Sul says Asian managers, who have often been educated and worked for “blue chip” producers in the West, are now quickly building up the capacities of key intermediates which were, until recently, imported from western countries. “In a second step, these new and competitive players then expand into specialties and focus on exporting these products to Europe, the US, and elsewhere,” he comments.

Is there a dilemma between overseas expansion and specialisation? Kuck says overseas expansion does not always correlate with specialisation but much depends on the specific market. Nevertheless, he says, there are enough markets where the industry is sophisticated enough to look for highly specialised products and application know-how.

He is referring not to markets in the US, Canada or Australia, but more the BRIC countries (Brazil, Russia, India and China) or the Asian tiger states of Hong Kong, Singapore, South Korea and Taiwan.

He says: “Customers here are keen to benefit from the know-how and expertise a specialty chemical distributor can offer. This is a good base to grow overseas business without losing the focus on specialties.”

Eric Frywald

“Producers are adjusting their strategies and we in distribution must respond”

Eric Fyrwald
President and CEO, Univar

The pace of market trends has accelerated, no doubt largely due to social media. Fyrwald says his customers are developing products much faster to meet consumers’ desires for more “natural” personal care products, tastier food that is gluten-free, lower in calories and fat content, and the latest colours for coatings, for example.

Geographic expansion remains a strategic trend. Biesterfeld’s growth is being driven by countries in northern Africa and the CIS region. Kuck is also looking at Latin America or South Africa, and is watching emerging markets, especially the BRIC states, closely.

Kuck says: “They have different strengths and weaknesses. Biesterfeld is present in all of them, as well as in some other overseas markets, in order to follow developments and decide when the time is right to expand.” He says the company is less interested to expand to the US and most Asian markets as they are already too far advanced to open opportunities.

Although growth in emerging markets has slowed somewhat in recent years, Fyrwald sees great opportunities. He says: “China is a huge market for the chemical sector, but the distribution industry there still needs to be more developed for the benefit of both suppliers and customers. Other emerging markets that are also sizeable, but have slower growth than China, are Brazil, Southeast Asia, the Middle East, and now Africa is becoming significant.”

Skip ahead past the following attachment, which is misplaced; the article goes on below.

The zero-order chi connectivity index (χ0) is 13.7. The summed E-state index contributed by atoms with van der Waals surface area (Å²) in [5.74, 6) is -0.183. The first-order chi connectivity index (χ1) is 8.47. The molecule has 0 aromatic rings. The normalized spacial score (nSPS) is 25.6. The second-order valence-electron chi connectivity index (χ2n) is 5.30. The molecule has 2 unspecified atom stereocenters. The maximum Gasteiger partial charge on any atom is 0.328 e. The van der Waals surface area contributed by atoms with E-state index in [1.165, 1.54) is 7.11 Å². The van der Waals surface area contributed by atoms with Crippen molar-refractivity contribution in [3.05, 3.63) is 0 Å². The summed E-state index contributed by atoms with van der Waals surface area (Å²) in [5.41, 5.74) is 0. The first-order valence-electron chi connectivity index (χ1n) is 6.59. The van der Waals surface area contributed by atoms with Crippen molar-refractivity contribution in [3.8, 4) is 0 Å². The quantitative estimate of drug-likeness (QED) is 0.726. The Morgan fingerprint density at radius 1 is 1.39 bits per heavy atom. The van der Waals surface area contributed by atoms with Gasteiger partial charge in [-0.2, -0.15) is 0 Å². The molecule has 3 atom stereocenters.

Commenting on market segments, Fyrwald sees the following offering good growth opportunities: oil and gas in North America; personal care, food ingredients, coatings, cleaning and sanitisation products in North America and Europe, and agriculture in North America and Brazil, where mining is also growing.

Steve Holland

“Innovation... will be a major differentiator for suppliers and distributors”

Steve Holland CEO
CEO, Brenntag

Sul says that although growth in Asia has suffered from the slowing Chinese economy, political unrest in Thailand and regional currency fluctuation, he believes the mid-term outlook is very good. “A fast-growing middle class with a need for cars and electronics, among others, will create demand for the chemicals industry. We expect the region to soon return to stronger growth rates,” he states. He cites Vietnam, Malaysia and especially Indonesia, as the ones to watch in the future, adding that in Europe, the first signs of growth can now be seen again in the south, notably Spain and Italy.

Biesterfeld’s Kuck is in no doubt that the trend towards sustainability and environmentally friendly products will make specialty chemicals the main driver of future business growth, further reducing demand for commodities. Only in emerging markets does he see demand for commodity chemicals increasing. “We believe that this is, however, only short term. Soon specialties will be more interesting for them, too,” he states.

While Sul agrees it will be specialties that provide the growth, DKSH also sees the need for a balanced portfolio comprising both specialty chemicals and semi-commodities. He says: “Portfolio management for a com-
pany’s focus industries is key in order to have an attractive basket of products to serve the customer. This again attracts suppliers.”

Change is the one constant feature to be faced by chemical distributors in the future. Whether that is changing market demand, changing growth opportunities, or changing regulations, those companies that can embrace the challenges to better serve their customers will see their businesses thrive.

By Elaine Burridge